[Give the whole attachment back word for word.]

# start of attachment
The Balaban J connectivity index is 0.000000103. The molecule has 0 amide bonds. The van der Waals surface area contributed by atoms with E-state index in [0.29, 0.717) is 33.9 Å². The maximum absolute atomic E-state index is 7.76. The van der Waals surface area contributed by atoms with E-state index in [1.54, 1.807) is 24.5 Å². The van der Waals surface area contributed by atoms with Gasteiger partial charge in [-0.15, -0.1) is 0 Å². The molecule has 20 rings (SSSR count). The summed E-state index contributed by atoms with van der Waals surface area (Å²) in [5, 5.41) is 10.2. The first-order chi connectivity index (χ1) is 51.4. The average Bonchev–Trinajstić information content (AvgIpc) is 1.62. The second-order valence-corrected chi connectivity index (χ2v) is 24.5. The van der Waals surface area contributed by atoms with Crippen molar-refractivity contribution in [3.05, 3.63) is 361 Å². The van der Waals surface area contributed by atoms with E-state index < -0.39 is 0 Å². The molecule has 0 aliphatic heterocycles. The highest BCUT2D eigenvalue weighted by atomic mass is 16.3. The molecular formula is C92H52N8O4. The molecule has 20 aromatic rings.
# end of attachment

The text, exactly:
The Balaban J connectivity index is 0.000000103. The molecule has 0 amide bonds. The van der Waals surface area contributed by atoms with E-state index in [0.29, 0.717) is 33.9 Å². The maximum absolute atomic E-state index is 7.76. The van der Waals surface area contributed by atoms with E-state index in [1.54, 1.807) is 24.5 Å². The van der Waals surface area contributed by atoms with Gasteiger partial charge in [-0.15, -0.1) is 0 Å². The molecule has 20 rings (SSSR count). The summed E-state index contributed by atoms with van der Waals surface area (Å²) in [5, 5.41) is 10.2. The first-order chi connectivity index (χ1) is 51.4. The average Bonchev–Trinajstić information content (AvgIpc) is 1.62. The second-order valence-corrected chi connectivity index (χ2v) is 24.5. The van der Waals surface area contributed by atoms with Crippen molar-refractivity contribution in [3.05, 3.63) is 361 Å². The van der Waals surface area contributed by atoms with E-state index < -0.39 is 0 Å². The molecule has 0 aliphatic heterocycles. The highest BCUT2D eigenvalue weighted by atomic mass is 16.3. The molecular formula is C92H52N8O4. The molecule has 20 aromatic rings.